Born: January 27, 1832 Died: January 14, 1898,
Occupation: Author, mathematician and Photographer
Challenges overcome: Speech & Language Impairment, Hearing Impairment
Successes, Achievements & Awards:
Born in Daresbury in January 1832, Charles L Dodgson was an author, mathematician and photographer. He accrued success with his children’s novels, Alice’s Adventures in Wonderland, Through The Looking Glass and What Alice Found There, which he published under the pseudonym Lewis Carroll. Carroll was the eldest of his eleven siblings, and he excelled in mathematics at school and won a number of academic prizes. He won a studentship (a life fellowship) to Christ College when he was 20years old and later won the Christ Church Mathematics Lectureship in 1855, a position that he held for 26 years. He also became a deacon for the church whilst at Christ Church and preached to congregations. He also lectured away from his college, often on mathematics and logic, to children and young people at other schools and colleges. Lewis was an accomplished photographer, specialising in portraits, often of children. He first began experimenting by photographing his friends and family, and architectural landscapes, before finding his focus in children. Helmut Gernsheim, the historian, called his ‘photographic achievements … truly astonishing’ and proclaimed him ‘the most outstanding photographer of children in the nineteenth century’. It was through photography that Carroll first met the Liddell family, and Alice Liddell, the inspiration for Alice in his stories. When photographing the Christ Church Cathedral, Alice and her sisters were playing in the garden, and Lewis was then acquainted to the family from there on. He developed a strong friendship with Alice and often told her stories to entertain her. Alice once asked for his story of Alice in Wonderland to be written down for her, and the first copy of Alice’s Adventures in Wonderland was born. A copy of the story fell into novelist Henry Kingsley’s hands, who urged Lewis to publish it. Alice’s Adventures in Wonderland was published in 1865. It became the most popular children’s book in England before his death, and soon after, the world.
Lewis Carroll had a stammer that was with him throughout his whole life. He often referred to it as his ‘hesitation’. His stammer was a big part of his image. It was reported that he only struggled with his stammer when in adult company, but had no problems when speaking to children. Although his stammer troubled him, it didn’t stop him from doing well in society. He was reported to be a capable entertainer and singer, even in front of an audience. Lewis Carroll suffered from a fever as a youngster, which left him deaf in one ear.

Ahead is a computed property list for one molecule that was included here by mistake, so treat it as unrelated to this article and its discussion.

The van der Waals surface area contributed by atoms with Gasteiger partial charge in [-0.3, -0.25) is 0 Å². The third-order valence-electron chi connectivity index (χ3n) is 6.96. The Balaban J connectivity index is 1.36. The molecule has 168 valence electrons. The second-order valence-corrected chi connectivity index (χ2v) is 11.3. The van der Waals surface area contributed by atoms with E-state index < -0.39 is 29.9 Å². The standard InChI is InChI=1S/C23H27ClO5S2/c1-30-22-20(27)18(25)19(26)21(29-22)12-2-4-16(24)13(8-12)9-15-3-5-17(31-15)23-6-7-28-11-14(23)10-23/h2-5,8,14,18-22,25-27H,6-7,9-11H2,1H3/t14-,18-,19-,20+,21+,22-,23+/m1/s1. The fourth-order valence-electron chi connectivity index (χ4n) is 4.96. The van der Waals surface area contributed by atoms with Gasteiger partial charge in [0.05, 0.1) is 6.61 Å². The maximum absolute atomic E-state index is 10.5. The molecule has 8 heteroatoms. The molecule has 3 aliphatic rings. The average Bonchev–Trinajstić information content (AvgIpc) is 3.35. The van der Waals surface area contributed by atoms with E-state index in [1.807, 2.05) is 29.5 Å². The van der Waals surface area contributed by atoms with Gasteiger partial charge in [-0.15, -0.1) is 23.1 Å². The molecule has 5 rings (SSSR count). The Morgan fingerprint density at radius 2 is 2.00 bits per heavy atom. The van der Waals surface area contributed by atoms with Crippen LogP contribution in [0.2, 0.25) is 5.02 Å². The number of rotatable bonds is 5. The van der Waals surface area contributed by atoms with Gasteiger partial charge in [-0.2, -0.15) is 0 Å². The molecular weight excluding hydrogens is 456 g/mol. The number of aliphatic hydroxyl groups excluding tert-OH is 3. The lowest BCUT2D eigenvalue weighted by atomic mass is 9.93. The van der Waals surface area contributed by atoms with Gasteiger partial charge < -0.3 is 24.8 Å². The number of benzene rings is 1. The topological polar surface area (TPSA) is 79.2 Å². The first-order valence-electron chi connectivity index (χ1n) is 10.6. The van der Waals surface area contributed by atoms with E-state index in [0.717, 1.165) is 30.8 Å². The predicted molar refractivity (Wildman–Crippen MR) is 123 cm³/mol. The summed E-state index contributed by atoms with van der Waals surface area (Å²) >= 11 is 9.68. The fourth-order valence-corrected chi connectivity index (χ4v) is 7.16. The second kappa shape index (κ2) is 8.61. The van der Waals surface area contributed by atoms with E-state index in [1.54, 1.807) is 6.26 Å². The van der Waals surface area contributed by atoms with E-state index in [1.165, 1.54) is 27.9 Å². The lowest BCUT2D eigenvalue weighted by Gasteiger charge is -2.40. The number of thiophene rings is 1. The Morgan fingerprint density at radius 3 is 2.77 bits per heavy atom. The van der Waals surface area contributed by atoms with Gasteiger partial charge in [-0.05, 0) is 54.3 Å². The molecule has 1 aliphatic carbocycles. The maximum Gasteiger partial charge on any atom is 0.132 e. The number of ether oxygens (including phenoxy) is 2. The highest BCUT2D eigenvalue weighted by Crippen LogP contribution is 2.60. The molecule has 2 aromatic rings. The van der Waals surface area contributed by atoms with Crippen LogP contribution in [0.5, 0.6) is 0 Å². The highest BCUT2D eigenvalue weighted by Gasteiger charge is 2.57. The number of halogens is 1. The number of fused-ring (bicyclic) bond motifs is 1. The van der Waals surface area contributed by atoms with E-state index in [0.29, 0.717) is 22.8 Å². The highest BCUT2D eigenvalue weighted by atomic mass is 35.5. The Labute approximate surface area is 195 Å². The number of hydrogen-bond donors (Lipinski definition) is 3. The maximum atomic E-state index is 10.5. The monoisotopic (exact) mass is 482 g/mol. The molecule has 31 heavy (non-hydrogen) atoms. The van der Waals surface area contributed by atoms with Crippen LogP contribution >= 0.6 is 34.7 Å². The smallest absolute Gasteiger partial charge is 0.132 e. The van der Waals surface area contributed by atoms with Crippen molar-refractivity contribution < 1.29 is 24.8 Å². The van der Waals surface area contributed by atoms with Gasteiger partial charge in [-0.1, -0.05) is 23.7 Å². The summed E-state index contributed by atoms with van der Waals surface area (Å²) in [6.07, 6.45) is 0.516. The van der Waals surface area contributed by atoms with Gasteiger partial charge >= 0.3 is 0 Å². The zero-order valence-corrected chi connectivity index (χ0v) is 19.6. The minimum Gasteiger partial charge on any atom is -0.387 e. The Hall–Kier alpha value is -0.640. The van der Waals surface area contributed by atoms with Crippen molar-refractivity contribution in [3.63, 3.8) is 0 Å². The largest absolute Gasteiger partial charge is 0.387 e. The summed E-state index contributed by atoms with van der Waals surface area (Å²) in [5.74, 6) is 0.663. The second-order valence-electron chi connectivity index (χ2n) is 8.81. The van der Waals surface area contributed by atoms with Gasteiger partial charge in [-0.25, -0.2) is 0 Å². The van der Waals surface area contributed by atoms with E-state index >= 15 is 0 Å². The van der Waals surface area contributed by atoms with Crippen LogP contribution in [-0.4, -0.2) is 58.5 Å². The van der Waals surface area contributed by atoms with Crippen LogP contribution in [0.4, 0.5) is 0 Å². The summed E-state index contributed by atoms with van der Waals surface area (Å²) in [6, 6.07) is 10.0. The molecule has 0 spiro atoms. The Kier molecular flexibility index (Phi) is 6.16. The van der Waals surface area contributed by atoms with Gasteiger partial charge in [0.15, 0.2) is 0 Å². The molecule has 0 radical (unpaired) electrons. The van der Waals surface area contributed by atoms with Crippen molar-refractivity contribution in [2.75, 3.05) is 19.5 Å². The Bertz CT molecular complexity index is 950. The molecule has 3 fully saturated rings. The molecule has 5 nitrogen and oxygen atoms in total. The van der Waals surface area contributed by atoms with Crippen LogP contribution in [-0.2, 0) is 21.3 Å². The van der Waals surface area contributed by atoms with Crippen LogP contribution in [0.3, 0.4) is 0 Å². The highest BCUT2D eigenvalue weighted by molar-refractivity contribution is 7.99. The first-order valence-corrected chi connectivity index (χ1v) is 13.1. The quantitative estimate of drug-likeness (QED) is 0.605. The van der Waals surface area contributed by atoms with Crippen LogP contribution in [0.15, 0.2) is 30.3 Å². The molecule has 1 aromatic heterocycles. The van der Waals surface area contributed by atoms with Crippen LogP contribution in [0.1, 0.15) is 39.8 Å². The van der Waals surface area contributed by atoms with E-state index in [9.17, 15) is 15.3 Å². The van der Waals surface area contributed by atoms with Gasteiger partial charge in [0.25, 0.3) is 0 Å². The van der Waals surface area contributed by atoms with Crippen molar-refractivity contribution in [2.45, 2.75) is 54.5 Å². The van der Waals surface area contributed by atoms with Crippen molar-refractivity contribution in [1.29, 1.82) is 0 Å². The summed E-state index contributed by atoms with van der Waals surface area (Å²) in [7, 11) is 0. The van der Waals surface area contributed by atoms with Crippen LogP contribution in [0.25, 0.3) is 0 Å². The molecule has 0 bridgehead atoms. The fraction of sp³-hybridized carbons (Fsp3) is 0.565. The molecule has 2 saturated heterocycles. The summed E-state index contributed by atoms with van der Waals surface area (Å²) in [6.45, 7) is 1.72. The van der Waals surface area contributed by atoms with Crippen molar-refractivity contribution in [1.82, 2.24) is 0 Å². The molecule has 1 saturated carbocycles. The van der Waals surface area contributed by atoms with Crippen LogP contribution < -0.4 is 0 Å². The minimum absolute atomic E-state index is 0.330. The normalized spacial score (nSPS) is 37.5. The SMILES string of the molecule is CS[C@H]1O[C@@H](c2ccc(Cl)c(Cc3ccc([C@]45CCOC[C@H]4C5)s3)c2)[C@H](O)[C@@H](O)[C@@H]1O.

Speech and Language Impairment Speech and language impairment are basic categories that might be drawn in issues of communication involve hearing, speech, language, and fluency. A speech impairment is characterised by difficulty in articulation of words. Examples include stuttering or problems producing particular sounds. Articulation refers to the sounds, syllables, and phonology produced by the individual. Voice, however, may refer to the characteristics of the sounds produced specifically, the pitch, quality, and intensity of the sound. Often, fluency will also be considered a category under speech, encompassing the characteristics of rhythm, rate, and emphasis of the sound produced. A language impairment is a specific impairment in understanding and sharing thoughts and ideas, i.e. a disorder that involves the processing of linguistic information. Problems that may be experienced can involve the form of language, including grammar, morphology, syntax; and the functional aspects of language, including semantics and pragmatics.
www.asha.org/public/speech/disorders/ Speech and language impairment. (2015, March 31).
In Wikipedia, The Free Encyclopedia. Retrieved 10:33, May 20, 2015, from http://en.wikipedia.org/w/index.php?title=Speech_and_language_impairment&oldid=654413208
Hearing impairment or hard of hearing or deafness refers to conditions in which individuals are fully or partially unable to detect or perceive at least some frequencies of sound which can typically be heard by most people. Hearing loss is caused by many factors, including: genetics, age, exposure to noise, illness, chemicals and physical trauma. Deafness is defined as a degree of impairment such that a person is unable to understand speech even in the presence of amplification. In profound deafness, even the loudest sounds produced by an audiometer (an instrument used to measure hearing by producing pure tone sounds through a range of frequencies) may not be detected. In total deafness, no sounds at all, regardless of amplification or method of production, are heard. Hearing loss. (2015, May 16).
In Wikipedia, The Free Encyclopedia. Retrieved 10:42, May 20, 2015, from http://en.wikipedia.org/w/index.php?title=Hearing_loss&oldid=662664415
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